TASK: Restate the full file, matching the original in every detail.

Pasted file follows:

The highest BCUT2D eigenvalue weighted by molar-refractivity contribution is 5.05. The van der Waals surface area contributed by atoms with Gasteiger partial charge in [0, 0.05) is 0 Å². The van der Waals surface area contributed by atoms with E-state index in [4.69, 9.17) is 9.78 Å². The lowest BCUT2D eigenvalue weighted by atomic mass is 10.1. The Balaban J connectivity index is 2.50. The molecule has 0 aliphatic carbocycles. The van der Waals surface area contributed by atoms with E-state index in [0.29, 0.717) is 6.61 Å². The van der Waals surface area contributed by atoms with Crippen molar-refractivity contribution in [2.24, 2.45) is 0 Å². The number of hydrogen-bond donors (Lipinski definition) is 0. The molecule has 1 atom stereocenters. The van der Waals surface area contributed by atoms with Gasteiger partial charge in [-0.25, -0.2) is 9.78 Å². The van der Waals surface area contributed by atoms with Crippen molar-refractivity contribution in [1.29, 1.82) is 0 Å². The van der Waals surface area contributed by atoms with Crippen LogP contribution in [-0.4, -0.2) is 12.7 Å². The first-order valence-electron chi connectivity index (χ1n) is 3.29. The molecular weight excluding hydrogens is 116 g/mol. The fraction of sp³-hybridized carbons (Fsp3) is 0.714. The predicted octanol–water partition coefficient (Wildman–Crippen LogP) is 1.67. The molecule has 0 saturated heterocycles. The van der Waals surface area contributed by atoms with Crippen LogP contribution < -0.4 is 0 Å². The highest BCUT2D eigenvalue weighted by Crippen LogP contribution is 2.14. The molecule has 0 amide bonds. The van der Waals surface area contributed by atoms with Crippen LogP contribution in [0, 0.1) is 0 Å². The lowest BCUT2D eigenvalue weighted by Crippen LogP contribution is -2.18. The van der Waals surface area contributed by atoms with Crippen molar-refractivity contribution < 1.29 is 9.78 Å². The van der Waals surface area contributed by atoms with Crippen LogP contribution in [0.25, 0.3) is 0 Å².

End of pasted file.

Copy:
The highest BCUT2D eigenvalue weighted by molar-refractivity contribution is 5.05. The van der Waals surface area contributed by atoms with Gasteiger partial charge in [0, 0.05) is 0 Å². The van der Waals surface area contributed by atoms with E-state index in [4.69, 9.17) is 9.78 Å². The lowest BCUT2D eigenvalue weighted by atomic mass is 10.1. The Balaban J connectivity index is 2.50. The molecule has 0 aliphatic carbocycles. The van der Waals surface area contributed by atoms with E-state index in [0.29, 0.717) is 6.61 Å². The van der Waals surface area contributed by atoms with Crippen molar-refractivity contribution in [2.24, 2.45) is 0 Å². The number of hydrogen-bond donors (Lipinski definition) is 0. The molecule has 1 atom stereocenters. The van der Waals surface area contributed by atoms with Gasteiger partial charge in [-0.25, -0.2) is 9.78 Å². The van der Waals surface area contributed by atoms with Crippen molar-refractivity contribution in [1.29, 1.82) is 0 Å². The van der Waals surface area contributed by atoms with Crippen LogP contribution in [-0.4, -0.2) is 12.7 Å². The first-order valence-electron chi connectivity index (χ1n) is 3.29. The molecular weight excluding hydrogens is 116 g/mol. The fraction of sp³-hybridized carbons (Fsp3) is 0.714. The predicted octanol–water partition coefficient (Wildman–Crippen LogP) is 1.67. The molecule has 0 saturated heterocycles. The van der Waals surface area contributed by atoms with Crippen LogP contribution < -0.4 is 0 Å². The highest BCUT2D eigenvalue weighted by Crippen LogP contribution is 2.14. The molecule has 0 amide bonds. The van der Waals surface area contributed by atoms with Crippen LogP contribution in [0, 0.1) is 0 Å². The lowest BCUT2D eigenvalue weighted by Crippen LogP contribution is -2.18. The van der Waals surface area contributed by atoms with Crippen molar-refractivity contribution < 1.29 is 9.78 Å². The van der Waals surface area contributed by atoms with Crippen LogP contribution in [0.25, 0.3) is 0 Å².